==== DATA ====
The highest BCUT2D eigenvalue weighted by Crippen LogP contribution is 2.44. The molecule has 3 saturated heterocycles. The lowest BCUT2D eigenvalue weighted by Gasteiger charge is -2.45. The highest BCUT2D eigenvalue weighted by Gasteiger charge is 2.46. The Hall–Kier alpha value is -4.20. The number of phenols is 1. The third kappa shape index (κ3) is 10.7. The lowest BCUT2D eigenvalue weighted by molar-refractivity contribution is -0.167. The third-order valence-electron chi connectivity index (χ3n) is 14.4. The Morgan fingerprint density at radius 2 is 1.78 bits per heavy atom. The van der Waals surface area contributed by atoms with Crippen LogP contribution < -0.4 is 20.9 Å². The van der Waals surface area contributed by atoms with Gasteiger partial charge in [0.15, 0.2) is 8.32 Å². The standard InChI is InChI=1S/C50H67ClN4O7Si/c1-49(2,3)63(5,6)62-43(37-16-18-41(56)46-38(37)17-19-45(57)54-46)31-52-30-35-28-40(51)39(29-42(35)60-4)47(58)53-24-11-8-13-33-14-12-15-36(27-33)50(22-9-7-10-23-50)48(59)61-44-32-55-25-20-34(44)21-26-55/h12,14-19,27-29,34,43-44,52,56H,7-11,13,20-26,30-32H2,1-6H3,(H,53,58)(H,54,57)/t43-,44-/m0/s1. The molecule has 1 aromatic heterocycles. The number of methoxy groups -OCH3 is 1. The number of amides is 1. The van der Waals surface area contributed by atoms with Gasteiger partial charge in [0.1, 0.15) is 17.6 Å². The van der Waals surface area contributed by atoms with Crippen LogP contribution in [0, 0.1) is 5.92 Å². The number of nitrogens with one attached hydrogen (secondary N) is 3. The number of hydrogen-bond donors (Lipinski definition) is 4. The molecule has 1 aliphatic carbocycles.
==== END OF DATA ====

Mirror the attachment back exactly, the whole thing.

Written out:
The highest BCUT2D eigenvalue weighted by Crippen LogP contribution is 2.44. The molecule has 3 saturated heterocycles. The lowest BCUT2D eigenvalue weighted by Gasteiger charge is -2.45. The highest BCUT2D eigenvalue weighted by Gasteiger charge is 2.46. The Hall–Kier alpha value is -4.20. The number of phenols is 1. The third kappa shape index (κ3) is 10.7. The lowest BCUT2D eigenvalue weighted by molar-refractivity contribution is -0.167. The third-order valence-electron chi connectivity index (χ3n) is 14.4. The Morgan fingerprint density at radius 2 is 1.78 bits per heavy atom. The van der Waals surface area contributed by atoms with Crippen LogP contribution < -0.4 is 20.9 Å². The van der Waals surface area contributed by atoms with Gasteiger partial charge in [0.15, 0.2) is 8.32 Å². The standard InChI is InChI=1S/C50H67ClN4O7Si/c1-49(2,3)63(5,6)62-43(37-16-18-41(56)46-38(37)17-19-45(57)54-46)31-52-30-35-28-40(51)39(29-42(35)60-4)47(58)53-24-11-8-13-33-14-12-15-36(27-33)50(22-9-7-10-23-50)48(59)61-44-32-55-25-20-34(44)21-26-55/h12,14-19,27-29,34,43-44,52,56H,7-11,13,20-26,30-32H2,1-6H3,(H,53,58)(H,54,57)/t43-,44-/m0/s1. The molecule has 1 aromatic heterocycles. The number of methoxy groups -OCH3 is 1. The number of amides is 1. The van der Waals surface area contributed by atoms with Gasteiger partial charge in [0.1, 0.15) is 17.6 Å². The van der Waals surface area contributed by atoms with Crippen LogP contribution in [0, 0.1) is 5.92 Å². The number of nitrogens with one attached hydrogen (secondary N) is 3. The number of hydrogen-bond donors (Lipinski definition) is 4. The molecule has 1 aliphatic carbocycles.